Thomas Keller Has No More Worlds To Conquer, And He’s Cool With That
Thomas Keller paused at the end of an interview with Reuters about his newest book, Bouchon Bakery, and gazed upon the vastness of his culinary empire: a three-Michelin star restaurant on either side of the continent, a chain of successful bistros and bakeries dotting the vistas, multiple cookbooks published, the adulation of millions, and some worshipping him as a living god.
But lo, Thomas Keller did not weep, as Alexander The Great and Hans Gruber once did, when asked: “What more would you like to accomplish in the culinary world?”
“I have accomplished today everything I wanted to accomplish, more than I ever dreamed was possible,” he responded. “Right now, I’m just focused on the restaurants we have and the book I just wrote. Let me enjoy this moment before you ask me what I’ll be doing tomorrow.”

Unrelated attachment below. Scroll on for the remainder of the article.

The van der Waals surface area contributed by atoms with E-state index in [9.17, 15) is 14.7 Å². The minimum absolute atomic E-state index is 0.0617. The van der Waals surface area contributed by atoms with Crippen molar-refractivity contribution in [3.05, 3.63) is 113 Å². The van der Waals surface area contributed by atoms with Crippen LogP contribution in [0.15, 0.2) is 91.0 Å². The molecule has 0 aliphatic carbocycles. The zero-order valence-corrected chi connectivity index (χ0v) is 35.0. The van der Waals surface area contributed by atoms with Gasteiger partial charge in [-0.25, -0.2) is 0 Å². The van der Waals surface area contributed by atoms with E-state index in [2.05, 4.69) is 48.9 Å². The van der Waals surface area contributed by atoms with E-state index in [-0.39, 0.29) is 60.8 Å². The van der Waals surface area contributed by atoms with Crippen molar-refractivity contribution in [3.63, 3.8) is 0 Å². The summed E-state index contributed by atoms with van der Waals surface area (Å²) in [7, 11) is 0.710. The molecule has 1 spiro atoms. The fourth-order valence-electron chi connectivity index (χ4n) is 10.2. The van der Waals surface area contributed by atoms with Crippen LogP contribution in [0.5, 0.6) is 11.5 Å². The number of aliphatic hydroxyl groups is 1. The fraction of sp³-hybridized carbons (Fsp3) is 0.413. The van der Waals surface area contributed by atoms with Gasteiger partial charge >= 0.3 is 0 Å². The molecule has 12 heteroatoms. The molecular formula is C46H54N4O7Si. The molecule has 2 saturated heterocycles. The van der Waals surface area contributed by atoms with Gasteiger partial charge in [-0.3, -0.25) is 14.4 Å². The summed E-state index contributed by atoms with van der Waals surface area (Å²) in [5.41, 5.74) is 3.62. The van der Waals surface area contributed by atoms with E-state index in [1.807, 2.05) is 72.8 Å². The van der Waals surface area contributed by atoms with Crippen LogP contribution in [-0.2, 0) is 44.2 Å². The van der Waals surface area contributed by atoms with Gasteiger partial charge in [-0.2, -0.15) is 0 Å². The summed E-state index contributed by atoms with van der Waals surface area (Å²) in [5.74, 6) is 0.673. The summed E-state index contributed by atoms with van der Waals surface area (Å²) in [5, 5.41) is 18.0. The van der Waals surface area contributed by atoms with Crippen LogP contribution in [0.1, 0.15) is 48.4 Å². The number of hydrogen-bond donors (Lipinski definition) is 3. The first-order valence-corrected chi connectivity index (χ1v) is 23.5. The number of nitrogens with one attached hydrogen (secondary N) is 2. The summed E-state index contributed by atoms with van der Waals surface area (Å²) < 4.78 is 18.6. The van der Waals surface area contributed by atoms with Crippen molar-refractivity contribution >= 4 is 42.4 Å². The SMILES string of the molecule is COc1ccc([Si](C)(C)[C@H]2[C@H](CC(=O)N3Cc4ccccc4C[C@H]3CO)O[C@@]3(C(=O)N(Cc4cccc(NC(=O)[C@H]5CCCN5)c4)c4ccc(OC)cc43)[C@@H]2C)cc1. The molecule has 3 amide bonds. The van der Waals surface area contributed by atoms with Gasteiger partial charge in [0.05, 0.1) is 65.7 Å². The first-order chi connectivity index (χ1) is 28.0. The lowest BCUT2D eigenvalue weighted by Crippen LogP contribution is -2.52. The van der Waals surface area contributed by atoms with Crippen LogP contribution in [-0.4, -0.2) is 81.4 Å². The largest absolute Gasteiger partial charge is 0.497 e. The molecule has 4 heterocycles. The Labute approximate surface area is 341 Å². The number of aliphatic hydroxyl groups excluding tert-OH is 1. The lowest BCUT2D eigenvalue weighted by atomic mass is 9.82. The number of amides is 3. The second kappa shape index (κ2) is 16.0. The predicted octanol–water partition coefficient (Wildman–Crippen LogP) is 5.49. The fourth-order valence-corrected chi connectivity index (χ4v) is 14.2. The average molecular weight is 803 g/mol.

And thus, by rejecting the lure of face-branded soup cans and stints as a permanent judge on Top Chef, did Thomas Keller exemplify the republican ideal as he quietly returned to his farms in Yountville, patiently waiting for his next big idea and eating a pile of delicious baguettes (“Anyone who lived in Paris for any length of time would say eating a fresh baguette is pretty special”). Such is the pinnacle of happiness.